Thursday, 28 February 2013

Judiciary ready for election disputes, says CJ Willy Mutunga


Posted  Thursday, February 28  2013 at  11:35
Chief Justice Willy Mutunga (right) confers with Chief Registrar Gladys Shollei during the launch of a report by the Judiciary Working Committee on Election Preparations at the Milimani Law Courts, Nairobi February 28, 2013. Dr Mutunga said the Judiciary was ready to handle any election-related disputes. EMMA NZIOKA

The Kenyan Judiciary has said it is ready to handle any electoral disputes that may arise from the General Election.The elections, scheduled for Monday, will be a test for Kenya. The country’s last elections in 2007 was marred by violence after a disputed presidential vote.The Orange Democratic Movement whose candidate Raila Odinga was competing against the Party of National Unity’s Mwai Kibaki, rejected the results alleging fraud. The party also refused to go to court claiming the courts were biased.Some 1,133 people were killed and 650,000 displaced during the 2007/08 post election violence.Chief Justice Willy Mutunga said Tuesday the Judiciary is now reformed and prepared for any electoral dispute.“Never again shall we be seen as the bottleneck to electoral justice that nudges the country towards violence,” he said.“To the new Judiciary, no case is too difficult or delicate to determine. No number of cases is too high to dispose of efficiently and competently.”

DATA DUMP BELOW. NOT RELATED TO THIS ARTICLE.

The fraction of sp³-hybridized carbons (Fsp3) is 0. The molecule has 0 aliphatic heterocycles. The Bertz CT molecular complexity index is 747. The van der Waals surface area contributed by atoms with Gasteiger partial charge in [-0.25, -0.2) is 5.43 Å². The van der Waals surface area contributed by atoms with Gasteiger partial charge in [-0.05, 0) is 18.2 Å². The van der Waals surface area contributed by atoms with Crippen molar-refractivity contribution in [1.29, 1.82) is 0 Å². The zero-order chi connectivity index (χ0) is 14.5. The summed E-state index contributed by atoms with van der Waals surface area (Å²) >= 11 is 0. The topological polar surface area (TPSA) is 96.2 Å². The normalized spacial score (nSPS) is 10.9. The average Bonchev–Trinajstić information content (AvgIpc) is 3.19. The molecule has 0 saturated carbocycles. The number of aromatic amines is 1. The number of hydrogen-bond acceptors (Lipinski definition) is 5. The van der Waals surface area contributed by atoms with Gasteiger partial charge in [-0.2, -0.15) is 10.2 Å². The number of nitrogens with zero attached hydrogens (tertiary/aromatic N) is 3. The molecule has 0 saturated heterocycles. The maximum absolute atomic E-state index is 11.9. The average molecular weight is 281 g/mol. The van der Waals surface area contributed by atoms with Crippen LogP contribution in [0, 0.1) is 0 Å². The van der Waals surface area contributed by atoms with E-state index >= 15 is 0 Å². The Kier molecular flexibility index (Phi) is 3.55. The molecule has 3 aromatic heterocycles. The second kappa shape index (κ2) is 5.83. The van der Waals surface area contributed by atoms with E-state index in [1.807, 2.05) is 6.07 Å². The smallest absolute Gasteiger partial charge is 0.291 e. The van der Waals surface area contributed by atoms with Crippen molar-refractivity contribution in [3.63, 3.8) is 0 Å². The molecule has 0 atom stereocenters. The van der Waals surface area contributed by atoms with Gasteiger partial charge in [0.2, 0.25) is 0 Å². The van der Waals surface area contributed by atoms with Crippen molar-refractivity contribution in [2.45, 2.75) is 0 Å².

Dr Mutunga spoke in Nairobi where he received a report by the Judiciary Working Committee on Election Preparations, where he outlined measures that the Judiciary has taken to ensure that it will handle electoral disputes efficiently, impartially and within the constitutional set deadlines.The working committee, which was appointed in May 2012 to oversee preparations for electoral disputes, has trained all judges and magistrates on how to speedily resolve election disputes, the Chief Justice announced.“I want to give an undertaking to the country that we shall meet the constitutional deadlines of resolving all presidential election disputes within 14 days and all other election petitions within six months, if and when they arise,” he said.The Judiciary has also published both the Supreme Court Rules on Presidential Petitions and the High Court Petition Rules for other electoral offices.

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